Major environmental disasters: September 2017

September was the most active month ever recorded for tropical cyclones in the Atlantic Ocean. See the list of major environmental disasters in September 2017.

Hurricanes Irma and Maria as well as three powerful earthquakes in Mexico resulted in tens of billions of dollars (U.S.) in damage last month, according to Impact Forecasting’s latest monthly Global Catastrophe Recap report.

Hurricane Irma – which crossed through the northern Caribbean as a Category 5 hurricane before making landfall in the United States on Sept. 10 to become the first Category 4 landfall in Florida since 2004 (Hurricane Charley) – resulted in at least 124 people killed or missing. Major damage was noted in the U.S., Cuba, Barbuda, the U.S. Virgin Islands and the northern Leeward Islands.

September 2017 was the most active month ever recorded for tropical cyclones in the Atlantic Ocean

In the U.S., Irma resulted in 80 deaths, one million “structures/claims” and an estimated economic loss of “well into the tens of billions” in U.S. dollars, the report said.
Later in the month, Hurricane Maria became the second landfalling Category 5 hurricane in a matter of weeks, when it struck Dominica and grazed St. Croix. The storm later crossed Puerto Rico as a high-end Category 4 – the strongest storm to hit the island since 1932 – resulting in catastrophic damage and impacts, the statement said, adding that additional damage was noted in the Dominican Republic and Haiti. At least 78 people were confirmed dead and many others were considered missing.

According to the U.S. National Hurricane Center, “September 2017 was the most active month ever recorded for tropical cyclones in the Atlantic Ocean when measuring the combined strength and duration of storms in the basin. With assessments still ongoing for both Irma and Maria, it remains too early to provide a specific economic or insured loss estimate for each event – especially given the prolonged business interruption impact. The overall financial toll of each storm is expected to reach well into the tens of billions (USD). In each instance, public and private insurers faced payouts considerably exceeding USD10 billion.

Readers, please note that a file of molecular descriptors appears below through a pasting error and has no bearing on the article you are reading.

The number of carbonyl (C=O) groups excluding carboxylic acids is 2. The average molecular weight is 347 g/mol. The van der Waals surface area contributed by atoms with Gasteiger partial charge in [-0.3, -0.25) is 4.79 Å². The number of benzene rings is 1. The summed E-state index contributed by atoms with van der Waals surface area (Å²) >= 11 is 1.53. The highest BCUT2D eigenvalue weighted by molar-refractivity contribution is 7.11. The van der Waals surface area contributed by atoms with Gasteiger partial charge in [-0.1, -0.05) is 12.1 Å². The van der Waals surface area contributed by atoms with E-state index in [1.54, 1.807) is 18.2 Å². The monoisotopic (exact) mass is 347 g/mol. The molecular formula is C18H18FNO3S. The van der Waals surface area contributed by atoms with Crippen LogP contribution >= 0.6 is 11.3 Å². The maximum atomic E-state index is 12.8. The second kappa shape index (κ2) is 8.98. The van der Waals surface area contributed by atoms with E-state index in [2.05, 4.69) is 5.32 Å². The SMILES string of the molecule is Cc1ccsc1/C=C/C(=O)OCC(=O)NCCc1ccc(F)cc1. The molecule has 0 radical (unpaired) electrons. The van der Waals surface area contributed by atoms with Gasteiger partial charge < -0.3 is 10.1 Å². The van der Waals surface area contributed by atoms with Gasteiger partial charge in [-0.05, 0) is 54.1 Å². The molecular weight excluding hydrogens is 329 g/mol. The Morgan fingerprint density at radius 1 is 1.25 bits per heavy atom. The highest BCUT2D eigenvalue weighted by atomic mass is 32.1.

In Mexico, Tropical Storm Lidia resulted in the death of 20 people when it tracked along Mexico’s Baja Peninsula. The country was also impacted by three powerful earthquakes. The temblors included the strongest earthquake of 2017. In total, about 7,000 homes and 5,000 schools were damaged or destroyed, at least 2,000 of which were listed as “historic buildings.” Total combined economic damage was expected to reach into the billions of dollars (U.S. dollars).

Other natural disasters around the world in September:

  1. Typhoon Doksuri left extensive damage across Vietnam, the Philippines, southern China and Laos, killing 40 people and damaging nearly 250,000 homes. Economic losses listed at US$500 million;
  2. Tropical Storm Talim caused damage in Japan, damaging nearly 7,000 homes and causing an estimated US$700 million in economic damages;
  3. A storm system prompted days of flash flooding in regions of Italy and Croatia, killing at least nine people. Economic damage was listed at US$250 million in Italy, and US$160 million in Croatia;
  4. Flood occurred in the Democratic Republic of Congo, where at least 105 people were killed; Uganda, where 23 people were killed or missing; and China, which sustained US$481 million in economic damage;
  5. Separate severe weather outbreaks in mid-September killed 8 people in Romania, and damaged 2,400 homes and large swaths of agriculture in China. Economic damages were listed as tens of millions (U.S.) in Romania and US$900,000 in China;
  6. Windstorm Sebastian swept through the United Kingdom, the Netherlands and Germany on Sept. 12-13, killing three people and causing extensive damage to agriculture in Germany. Approximately 25,000 hectares of agricultural land was damaged in Germany, with losses to the sector likely to be tens of millions of euros.

Read complete article: Record month of Atlantic tropical cyclones leads to major financial toll: Aon Benfield | CanadianUnderwriter

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